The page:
4. Virtual Reality
VR is still in its infancy in terms of influencer marketing, but it’s becoming a point of experimentation for forward-thinking marketers. What is cool about virtual reality’s potential within the influencer space is this idea of connecting people from anywhere in the world. We ran a VR campaign for Infiniti where we leveraged three automotive influencers to act as real-time correspondents at the Concours d’Elegance, showcasing the cars and Infiniti’s design process. Those VR experiences were then shared across Facebook, Instagram, and Twitter. If you’re looking to do something that stands out, get ahead of the curve with VR.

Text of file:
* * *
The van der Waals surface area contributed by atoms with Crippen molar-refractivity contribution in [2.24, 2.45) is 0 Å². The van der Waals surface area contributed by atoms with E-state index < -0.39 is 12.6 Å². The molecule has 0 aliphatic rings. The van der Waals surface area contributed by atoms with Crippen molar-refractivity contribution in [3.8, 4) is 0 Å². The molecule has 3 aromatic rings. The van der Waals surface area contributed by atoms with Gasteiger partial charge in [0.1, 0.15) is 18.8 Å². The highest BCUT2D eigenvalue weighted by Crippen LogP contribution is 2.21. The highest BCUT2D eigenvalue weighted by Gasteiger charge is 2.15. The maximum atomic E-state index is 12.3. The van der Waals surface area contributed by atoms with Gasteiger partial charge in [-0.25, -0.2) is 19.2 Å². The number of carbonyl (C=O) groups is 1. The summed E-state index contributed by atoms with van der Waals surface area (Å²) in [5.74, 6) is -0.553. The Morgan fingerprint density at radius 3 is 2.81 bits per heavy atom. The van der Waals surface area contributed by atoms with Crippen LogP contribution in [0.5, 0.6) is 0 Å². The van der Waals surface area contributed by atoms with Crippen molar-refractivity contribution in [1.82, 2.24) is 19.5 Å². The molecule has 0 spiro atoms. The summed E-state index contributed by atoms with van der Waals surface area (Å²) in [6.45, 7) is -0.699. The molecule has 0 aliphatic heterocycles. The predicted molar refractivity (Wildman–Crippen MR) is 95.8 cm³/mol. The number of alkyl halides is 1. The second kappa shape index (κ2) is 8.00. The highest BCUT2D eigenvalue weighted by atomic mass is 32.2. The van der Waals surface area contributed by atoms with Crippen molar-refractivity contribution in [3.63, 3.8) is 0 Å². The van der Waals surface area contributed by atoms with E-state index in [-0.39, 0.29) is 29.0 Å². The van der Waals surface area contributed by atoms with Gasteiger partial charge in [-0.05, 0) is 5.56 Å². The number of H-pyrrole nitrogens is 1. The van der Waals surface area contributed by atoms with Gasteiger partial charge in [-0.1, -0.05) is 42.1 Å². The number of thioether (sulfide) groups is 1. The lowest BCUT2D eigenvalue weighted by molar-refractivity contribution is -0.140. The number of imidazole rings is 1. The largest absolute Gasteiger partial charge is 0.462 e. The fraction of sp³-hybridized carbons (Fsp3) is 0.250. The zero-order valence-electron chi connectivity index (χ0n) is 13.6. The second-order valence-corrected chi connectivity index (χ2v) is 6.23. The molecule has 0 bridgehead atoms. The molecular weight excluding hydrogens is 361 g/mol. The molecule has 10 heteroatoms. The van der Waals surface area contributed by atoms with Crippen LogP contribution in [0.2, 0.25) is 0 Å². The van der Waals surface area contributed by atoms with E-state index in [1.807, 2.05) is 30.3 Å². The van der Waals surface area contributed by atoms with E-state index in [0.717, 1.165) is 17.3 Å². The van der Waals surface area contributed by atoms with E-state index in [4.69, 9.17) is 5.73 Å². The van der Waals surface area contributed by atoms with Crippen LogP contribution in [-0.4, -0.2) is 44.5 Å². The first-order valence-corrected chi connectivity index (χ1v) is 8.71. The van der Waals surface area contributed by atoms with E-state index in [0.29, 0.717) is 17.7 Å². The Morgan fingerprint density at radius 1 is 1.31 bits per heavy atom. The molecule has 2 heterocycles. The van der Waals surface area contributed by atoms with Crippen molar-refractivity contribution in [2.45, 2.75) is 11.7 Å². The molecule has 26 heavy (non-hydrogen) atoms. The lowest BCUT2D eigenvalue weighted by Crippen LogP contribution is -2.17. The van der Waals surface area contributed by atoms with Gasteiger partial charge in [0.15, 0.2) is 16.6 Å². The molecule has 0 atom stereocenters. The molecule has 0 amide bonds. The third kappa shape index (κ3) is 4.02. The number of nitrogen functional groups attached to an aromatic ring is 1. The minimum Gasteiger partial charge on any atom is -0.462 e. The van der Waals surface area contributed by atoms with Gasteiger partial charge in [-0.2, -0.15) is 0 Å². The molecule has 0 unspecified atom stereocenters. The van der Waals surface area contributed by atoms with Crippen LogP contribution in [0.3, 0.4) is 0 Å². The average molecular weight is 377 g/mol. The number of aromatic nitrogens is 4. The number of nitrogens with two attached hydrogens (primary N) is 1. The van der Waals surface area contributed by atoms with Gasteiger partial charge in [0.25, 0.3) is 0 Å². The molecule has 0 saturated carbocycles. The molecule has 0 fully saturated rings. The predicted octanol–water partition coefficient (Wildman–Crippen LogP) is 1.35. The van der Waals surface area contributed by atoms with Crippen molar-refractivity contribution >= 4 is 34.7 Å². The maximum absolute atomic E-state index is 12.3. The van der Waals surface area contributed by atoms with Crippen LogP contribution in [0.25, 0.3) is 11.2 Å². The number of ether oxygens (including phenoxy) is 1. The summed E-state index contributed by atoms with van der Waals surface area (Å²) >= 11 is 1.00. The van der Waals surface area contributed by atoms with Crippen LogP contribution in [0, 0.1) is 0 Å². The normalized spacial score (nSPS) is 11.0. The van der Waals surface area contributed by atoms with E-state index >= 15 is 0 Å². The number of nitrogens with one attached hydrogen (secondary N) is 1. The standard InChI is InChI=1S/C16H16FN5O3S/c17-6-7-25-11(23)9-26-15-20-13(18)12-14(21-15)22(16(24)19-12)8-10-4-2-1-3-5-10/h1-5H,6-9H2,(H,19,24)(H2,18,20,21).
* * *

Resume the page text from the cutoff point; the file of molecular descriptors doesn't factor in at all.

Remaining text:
5. 360 Video
Also a new form of content creation, but one that has tons of potential is 360 video — and its ability to be paired with virtual reality. There are already some very cool 360 videos that show how the content type can provide for a multi-dimensional experience. For example: a MiG jet soaring through the stratosphere at over 1,000 mph.
6. Live Stream Video
Live streaming is a content form that’s extremely popular in the gaming scene, where influencers will hold live events sponsored by a brand — like Razor or NVIDIA. Live streaming has come a long way in the past few years, and sites like Twitch.tv are proving that there is a huge demand for live content. With Facebook and Instagram Live too, live streams can be a great way to engage people over a long period of time, capitalizing on Fear of Missing Out (FOMO).
7. Multi-City Road Trips